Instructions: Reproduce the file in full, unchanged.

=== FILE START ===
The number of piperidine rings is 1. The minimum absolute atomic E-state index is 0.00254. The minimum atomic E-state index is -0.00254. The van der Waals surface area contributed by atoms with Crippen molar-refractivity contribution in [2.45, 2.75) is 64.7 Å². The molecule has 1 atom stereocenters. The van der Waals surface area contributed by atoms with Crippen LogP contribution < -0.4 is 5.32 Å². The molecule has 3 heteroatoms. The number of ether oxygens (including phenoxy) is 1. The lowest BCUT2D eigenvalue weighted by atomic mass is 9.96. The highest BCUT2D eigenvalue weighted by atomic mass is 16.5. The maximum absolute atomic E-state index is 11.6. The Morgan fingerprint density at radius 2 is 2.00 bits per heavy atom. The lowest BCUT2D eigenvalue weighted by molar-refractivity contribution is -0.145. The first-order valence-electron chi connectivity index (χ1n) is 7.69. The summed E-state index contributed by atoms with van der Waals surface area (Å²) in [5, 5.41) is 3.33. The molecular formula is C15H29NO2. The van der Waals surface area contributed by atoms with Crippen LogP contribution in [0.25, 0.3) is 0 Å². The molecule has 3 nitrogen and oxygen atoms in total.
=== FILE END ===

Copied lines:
The number of piperidine rings is 1. The minimum absolute atomic E-state index is 0.00254. The minimum atomic E-state index is -0.00254. The van der Waals surface area contributed by atoms with Crippen molar-refractivity contribution in [2.45, 2.75) is 64.7 Å². The molecule has 1 atom stereocenters. The van der Waals surface area contributed by atoms with Crippen LogP contribution < -0.4 is 5.32 Å². The molecule has 3 heteroatoms. The number of ether oxygens (including phenoxy) is 1. The lowest BCUT2D eigenvalue weighted by atomic mass is 9.96. The highest BCUT2D eigenvalue weighted by atomic mass is 16.5. The maximum absolute atomic E-state index is 11.6. The Morgan fingerprint density at radius 2 is 2.00 bits per heavy atom. The lowest BCUT2D eigenvalue weighted by molar-refractivity contribution is -0.145. The first-order valence-electron chi connectivity index (χ1n) is 7.69. The summed E-state index contributed by atoms with van der Waals surface area (Å²) in [5, 5.41) is 3.33. The molecular formula is C15H29NO2. The van der Waals surface area contributed by atoms with Crippen LogP contribution in [0.25, 0.3) is 0 Å². The molecule has 3 nitrogen and oxygen atoms in total.